If I would hypothetically change my life if told I had only five to ten years left to live, why am I not changing my life now? As I left my follow-up appointment, my CFP told me to go ahead and plan that trip to the bottom of the world, even if it means putting less in my pension. I’ve been in more touch with my three nephews and am working toward writing every day.

 Life isn’t hypothetical. It’s real. It’s now. And you only get one. 

How Do You Know When It’s Over?

Is it time to call it quits on “us?” We’ve been on again off again for almost two years. Even from the beginning we were more than just a fun little fling, more than a mere distraction. Even before I met you I knew you.  It seems that you’ve been a part of my life forever.

I thought we had real potential. I imagined what it would be like to reshape my life so that we could make a life together. I knew it was a risk. I knew not everyone would be supportive. I knew I would hear warnings and stories of others whose hearts you broke.

I’ve seen the warning signs. You’re intent on keeping your distance. I can’t always reach you when I want you. You have secrets you don’t share. We make plans and you don’t show up. I fool myself into believing I’ve accepted you as you are, that I’ve adapted to your inconsistency. Then you disappear for weeks at a time and I’m hurt all over again.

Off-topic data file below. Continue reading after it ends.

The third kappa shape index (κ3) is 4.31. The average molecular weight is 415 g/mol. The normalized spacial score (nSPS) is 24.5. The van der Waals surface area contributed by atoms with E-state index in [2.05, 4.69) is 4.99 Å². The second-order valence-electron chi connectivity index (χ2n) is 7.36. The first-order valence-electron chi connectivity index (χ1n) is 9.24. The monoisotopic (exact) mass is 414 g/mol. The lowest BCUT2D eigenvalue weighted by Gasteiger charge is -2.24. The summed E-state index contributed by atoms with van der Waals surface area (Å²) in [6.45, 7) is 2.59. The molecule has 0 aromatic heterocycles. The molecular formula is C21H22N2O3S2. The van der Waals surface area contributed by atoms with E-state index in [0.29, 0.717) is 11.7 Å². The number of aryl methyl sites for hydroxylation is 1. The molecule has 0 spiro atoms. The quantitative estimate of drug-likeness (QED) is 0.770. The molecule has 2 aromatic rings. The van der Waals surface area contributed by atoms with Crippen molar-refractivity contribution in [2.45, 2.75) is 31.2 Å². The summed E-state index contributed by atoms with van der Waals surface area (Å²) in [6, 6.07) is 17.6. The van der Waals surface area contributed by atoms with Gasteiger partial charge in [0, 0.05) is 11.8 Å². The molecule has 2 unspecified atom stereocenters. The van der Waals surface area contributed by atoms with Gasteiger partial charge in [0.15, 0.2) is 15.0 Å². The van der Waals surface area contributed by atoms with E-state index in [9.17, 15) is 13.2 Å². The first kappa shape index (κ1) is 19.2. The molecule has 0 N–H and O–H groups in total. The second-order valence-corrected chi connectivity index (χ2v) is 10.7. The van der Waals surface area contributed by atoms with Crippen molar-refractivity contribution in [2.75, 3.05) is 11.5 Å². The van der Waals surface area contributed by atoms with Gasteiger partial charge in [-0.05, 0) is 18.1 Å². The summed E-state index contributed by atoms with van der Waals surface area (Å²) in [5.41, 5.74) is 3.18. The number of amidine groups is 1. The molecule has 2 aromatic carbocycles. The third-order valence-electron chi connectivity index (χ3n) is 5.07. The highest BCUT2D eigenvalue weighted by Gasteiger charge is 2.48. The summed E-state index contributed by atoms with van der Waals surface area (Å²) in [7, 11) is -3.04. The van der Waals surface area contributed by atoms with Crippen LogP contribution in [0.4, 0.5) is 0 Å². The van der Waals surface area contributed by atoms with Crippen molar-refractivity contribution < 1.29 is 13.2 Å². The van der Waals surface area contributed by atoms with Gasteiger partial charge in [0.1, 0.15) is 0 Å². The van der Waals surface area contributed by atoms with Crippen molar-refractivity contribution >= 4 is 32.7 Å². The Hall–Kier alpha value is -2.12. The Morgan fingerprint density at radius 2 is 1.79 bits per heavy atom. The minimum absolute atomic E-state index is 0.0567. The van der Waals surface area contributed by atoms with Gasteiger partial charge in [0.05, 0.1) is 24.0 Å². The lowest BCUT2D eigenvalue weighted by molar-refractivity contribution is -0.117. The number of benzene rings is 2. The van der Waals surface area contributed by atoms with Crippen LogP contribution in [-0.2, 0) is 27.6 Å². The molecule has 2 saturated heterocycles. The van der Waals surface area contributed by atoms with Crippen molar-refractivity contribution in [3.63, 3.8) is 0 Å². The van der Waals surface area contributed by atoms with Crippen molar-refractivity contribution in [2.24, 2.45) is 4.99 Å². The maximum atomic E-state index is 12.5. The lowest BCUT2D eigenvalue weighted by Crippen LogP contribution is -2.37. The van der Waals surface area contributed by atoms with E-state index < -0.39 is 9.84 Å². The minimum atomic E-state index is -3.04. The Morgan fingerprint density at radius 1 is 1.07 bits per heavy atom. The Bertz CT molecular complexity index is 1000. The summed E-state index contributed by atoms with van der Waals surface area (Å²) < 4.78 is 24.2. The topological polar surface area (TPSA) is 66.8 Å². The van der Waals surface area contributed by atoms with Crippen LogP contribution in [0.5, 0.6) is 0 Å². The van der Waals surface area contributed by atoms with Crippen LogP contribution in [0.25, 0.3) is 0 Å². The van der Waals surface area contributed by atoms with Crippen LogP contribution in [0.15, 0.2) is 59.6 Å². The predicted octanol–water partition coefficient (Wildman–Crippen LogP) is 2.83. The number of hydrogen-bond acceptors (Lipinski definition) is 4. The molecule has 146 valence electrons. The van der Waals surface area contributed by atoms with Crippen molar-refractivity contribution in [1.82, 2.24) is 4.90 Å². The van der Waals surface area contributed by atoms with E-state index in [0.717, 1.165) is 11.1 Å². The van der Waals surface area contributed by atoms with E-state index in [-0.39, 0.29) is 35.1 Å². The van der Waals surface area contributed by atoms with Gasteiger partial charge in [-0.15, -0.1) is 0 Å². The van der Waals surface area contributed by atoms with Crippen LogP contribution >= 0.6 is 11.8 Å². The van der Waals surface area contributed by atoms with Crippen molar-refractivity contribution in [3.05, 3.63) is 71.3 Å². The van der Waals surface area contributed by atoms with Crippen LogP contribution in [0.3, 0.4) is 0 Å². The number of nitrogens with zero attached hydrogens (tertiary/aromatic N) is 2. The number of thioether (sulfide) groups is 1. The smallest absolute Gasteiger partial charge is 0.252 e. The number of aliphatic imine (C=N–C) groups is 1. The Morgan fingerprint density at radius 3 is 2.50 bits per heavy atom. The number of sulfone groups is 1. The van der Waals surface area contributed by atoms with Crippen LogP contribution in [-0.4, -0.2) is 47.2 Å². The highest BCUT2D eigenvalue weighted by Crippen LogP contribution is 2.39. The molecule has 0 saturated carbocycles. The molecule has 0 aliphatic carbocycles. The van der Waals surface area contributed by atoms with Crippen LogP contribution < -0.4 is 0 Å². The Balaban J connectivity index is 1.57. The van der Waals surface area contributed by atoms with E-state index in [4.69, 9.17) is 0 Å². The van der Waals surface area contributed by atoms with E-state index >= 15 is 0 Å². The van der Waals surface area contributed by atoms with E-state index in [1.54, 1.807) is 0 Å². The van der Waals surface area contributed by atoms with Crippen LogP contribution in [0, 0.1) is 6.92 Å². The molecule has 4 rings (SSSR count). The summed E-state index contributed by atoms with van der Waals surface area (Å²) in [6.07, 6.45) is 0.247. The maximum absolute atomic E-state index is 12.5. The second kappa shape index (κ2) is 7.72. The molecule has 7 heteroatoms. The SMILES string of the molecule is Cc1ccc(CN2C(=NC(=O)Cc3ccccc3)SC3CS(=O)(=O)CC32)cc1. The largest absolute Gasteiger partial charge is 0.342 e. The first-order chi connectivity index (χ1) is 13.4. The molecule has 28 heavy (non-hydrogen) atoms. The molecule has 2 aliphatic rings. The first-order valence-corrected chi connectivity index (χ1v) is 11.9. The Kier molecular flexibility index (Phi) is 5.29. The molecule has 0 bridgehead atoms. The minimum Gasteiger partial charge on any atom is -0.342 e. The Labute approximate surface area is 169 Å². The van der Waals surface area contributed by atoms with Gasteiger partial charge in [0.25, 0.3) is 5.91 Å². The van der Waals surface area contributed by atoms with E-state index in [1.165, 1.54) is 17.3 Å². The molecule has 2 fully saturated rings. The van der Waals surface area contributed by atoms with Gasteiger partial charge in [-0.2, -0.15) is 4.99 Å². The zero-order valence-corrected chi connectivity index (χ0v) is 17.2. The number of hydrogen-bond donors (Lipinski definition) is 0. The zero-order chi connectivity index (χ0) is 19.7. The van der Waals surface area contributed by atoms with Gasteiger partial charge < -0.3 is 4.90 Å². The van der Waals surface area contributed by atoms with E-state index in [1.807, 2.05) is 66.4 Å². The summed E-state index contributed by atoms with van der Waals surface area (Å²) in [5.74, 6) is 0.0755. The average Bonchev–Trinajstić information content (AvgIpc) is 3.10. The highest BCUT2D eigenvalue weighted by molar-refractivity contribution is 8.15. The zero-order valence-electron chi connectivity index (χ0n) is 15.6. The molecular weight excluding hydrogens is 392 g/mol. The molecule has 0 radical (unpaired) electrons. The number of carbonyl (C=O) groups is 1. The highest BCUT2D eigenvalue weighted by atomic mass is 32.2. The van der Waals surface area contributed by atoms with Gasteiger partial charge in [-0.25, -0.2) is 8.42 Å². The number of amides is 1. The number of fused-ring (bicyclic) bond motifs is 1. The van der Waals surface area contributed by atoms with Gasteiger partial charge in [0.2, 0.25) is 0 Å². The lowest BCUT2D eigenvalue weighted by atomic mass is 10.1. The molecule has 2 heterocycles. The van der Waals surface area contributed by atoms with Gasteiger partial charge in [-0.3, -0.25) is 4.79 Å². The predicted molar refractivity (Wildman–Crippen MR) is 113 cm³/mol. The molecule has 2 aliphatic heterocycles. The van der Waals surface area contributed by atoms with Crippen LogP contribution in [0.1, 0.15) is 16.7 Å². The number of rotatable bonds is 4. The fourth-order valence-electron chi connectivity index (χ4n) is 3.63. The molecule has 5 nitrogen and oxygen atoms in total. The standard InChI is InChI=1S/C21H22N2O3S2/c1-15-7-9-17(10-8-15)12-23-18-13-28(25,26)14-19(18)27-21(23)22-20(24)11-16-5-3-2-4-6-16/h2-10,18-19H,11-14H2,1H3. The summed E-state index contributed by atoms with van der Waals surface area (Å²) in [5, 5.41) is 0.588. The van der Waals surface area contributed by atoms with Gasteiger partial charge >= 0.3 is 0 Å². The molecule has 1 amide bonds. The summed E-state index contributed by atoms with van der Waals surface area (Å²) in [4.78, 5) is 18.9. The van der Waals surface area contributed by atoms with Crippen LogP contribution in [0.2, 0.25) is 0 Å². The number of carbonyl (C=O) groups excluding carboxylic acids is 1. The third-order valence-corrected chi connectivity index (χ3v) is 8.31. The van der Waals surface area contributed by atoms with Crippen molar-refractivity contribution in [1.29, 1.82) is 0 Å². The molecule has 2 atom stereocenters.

Monsters of insecurity lurk under my bed. They come out on sleepless nights and whisper what I fear is the ugly truth – that I’m just not good enough for you.

And yet, when we are together, really together, I come alive. That’s what brings me back to you, over and over again. With you I discover the world and myself.

Please, dear Novel, just tell me, do I keep writing or is it time to hit “delete?”

 

 

Just for the Fun of It

There isn’t a lot I do just for the fun of it.

Remember swinging? You pumped and pumped your legs but didn’t get anywhere. What do you do that’s like that?

I just finished National Novel Writing Month. A not for profit of the same name encourages people to sign up to write 50,000 words of a novel in 30 days. “What happens if you don’t finish?” friends often asked when I lamented how many words behind I had slipped. “What do you get if you finish?” they asked when I celebrated a great day of writing. The answer to both was “nothing.” No great honors for winning, no fines for not finishing. It was just for the fun of it.

I’m sure it’s been good for my writing to put butt in chair and write most days. I’m sure my “sticktoittiveness” muscles got stronger. But the real reason, at least in the end, that I stuck to it is that it was fun.